After pandemic participatory lows, economists doubted that the droves of women leaving the labor force would return.
They were wrong.
Younger Working Women
Between the early 1950s and 2000, women came close to doubling their labor force participation rate. Ascending from 33 percent to 60 percent, prime age women (25-54) disrupted the traditional household division of labor. Originally described by economist Gary Becker, the family was like a little factory. With children their output, the husband and wife divided the tasks. One watched the kids and cared for the home while the other brought home the income that paid for it all.
Below, you can the line’s steep climb for moms with young children since 1990:
The original group of working women had teenagers or no children at home. Now, post-pandemic, households have again changed with women whose youngsters are under five pushing their participation rate beyond pre-pandemic highs. Looking more closely, researchers at the Hamilton Project tell us that these women are married, highly educated, or foreign born.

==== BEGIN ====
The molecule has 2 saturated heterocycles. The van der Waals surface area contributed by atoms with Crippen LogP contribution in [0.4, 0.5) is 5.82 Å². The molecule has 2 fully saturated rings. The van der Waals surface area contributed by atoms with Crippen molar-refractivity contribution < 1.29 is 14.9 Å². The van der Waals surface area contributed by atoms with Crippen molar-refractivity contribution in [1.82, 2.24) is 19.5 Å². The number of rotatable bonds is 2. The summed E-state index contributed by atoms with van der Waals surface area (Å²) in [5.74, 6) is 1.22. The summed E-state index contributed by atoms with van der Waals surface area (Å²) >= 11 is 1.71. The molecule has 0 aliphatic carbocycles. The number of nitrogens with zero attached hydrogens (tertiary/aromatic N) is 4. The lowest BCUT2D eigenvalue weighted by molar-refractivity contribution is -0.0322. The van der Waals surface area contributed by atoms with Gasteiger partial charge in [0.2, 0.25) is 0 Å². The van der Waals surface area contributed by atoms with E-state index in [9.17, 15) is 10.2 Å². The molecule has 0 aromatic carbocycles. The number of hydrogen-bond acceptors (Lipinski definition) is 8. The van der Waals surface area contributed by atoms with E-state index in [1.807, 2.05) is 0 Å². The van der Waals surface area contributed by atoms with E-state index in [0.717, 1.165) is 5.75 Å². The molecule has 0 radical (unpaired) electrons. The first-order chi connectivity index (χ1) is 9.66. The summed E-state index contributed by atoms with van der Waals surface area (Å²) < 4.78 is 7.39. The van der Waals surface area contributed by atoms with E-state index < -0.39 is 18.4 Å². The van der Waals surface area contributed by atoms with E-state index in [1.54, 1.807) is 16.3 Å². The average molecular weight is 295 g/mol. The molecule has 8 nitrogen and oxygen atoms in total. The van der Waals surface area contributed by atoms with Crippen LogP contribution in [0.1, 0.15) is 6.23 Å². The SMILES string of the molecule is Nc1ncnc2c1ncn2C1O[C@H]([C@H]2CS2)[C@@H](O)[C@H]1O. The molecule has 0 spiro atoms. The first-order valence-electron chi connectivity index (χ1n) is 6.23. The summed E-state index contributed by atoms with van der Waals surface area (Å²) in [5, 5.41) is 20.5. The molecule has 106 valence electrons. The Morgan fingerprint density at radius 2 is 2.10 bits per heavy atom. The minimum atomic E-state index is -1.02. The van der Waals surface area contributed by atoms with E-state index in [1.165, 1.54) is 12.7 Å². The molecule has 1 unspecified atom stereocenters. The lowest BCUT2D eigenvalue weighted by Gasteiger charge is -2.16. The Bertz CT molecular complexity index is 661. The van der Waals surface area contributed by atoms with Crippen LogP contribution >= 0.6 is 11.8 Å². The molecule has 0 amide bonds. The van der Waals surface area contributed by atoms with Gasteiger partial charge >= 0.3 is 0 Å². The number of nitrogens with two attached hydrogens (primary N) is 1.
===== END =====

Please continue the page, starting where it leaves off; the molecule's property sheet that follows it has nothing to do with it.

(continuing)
Here though we have to add another ingredient.
Illustrated below by the long black line, young mothers with a Bachelor’s degree or higher represented a hefty share of the people that recently teleworked:
Our Bottom Line: Participation Rates
The participation rate is about people that are or could be in the labor force.
Think of it this way…
The U.S. labor force is composed of women and men 16 and over who are gainfully employed or unemployed and looking for a job. No job? Not looking? 16 or over? Then you are not participating in the labor force. Mathematically, the participation rate compares everyone who is or could be in the labor force to those who actually are in it.
If indeed the trend continues, then we have new norms that, as journalist Emily Peck describes, let women pick up feverish children at daycare, take kids to playdates, and schedule midday doctor appointments. As we have posted in the past, it all adds to women’s mental load, illustrated so cleverly and insightfully by French feminist cartoonist Emma.